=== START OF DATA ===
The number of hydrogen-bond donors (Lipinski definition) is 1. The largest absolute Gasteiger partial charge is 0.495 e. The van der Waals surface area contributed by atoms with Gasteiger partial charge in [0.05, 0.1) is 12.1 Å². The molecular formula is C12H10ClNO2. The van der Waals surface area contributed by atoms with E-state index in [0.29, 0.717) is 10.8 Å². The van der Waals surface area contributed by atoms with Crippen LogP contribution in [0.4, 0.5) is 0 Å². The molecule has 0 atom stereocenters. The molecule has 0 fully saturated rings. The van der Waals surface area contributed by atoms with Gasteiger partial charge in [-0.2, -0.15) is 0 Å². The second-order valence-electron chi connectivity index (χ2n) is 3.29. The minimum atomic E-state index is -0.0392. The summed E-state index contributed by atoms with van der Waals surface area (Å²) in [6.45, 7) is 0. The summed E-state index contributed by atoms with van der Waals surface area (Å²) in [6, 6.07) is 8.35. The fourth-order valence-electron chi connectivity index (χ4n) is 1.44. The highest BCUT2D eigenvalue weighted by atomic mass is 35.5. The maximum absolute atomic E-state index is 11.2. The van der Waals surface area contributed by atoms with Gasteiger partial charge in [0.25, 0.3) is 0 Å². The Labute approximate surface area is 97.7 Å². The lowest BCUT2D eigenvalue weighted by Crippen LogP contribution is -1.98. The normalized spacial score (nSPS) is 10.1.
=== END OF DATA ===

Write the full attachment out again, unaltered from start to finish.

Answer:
The number of hydrogen-bond donors (Lipinski definition) is 1. The largest absolute Gasteiger partial charge is 0.495 e. The van der Waals surface area contributed by atoms with Gasteiger partial charge in [0.05, 0.1) is 12.1 Å². The molecular formula is C12H10ClNO2. The van der Waals surface area contributed by atoms with E-state index in [0.29, 0.717) is 10.8 Å². The van der Waals surface area contributed by atoms with Crippen LogP contribution in [0.4, 0.5) is 0 Å². The molecule has 0 atom stereocenters. The molecule has 0 fully saturated rings. The van der Waals surface area contributed by atoms with Gasteiger partial charge in [-0.2, -0.15) is 0 Å². The second-order valence-electron chi connectivity index (χ2n) is 3.29. The minimum atomic E-state index is -0.0392. The summed E-state index contributed by atoms with van der Waals surface area (Å²) in [6.45, 7) is 0. The summed E-state index contributed by atoms with van der Waals surface area (Å²) in [6, 6.07) is 8.35. The fourth-order valence-electron chi connectivity index (χ4n) is 1.44. The highest BCUT2D eigenvalue weighted by atomic mass is 35.5. The maximum absolute atomic E-state index is 11.2. The van der Waals surface area contributed by atoms with Gasteiger partial charge in [0.25, 0.3) is 0 Å². The Labute approximate surface area is 97.7 Å². The lowest BCUT2D eigenvalue weighted by Crippen LogP contribution is -1.98. The normalized spacial score (nSPS) is 10.1.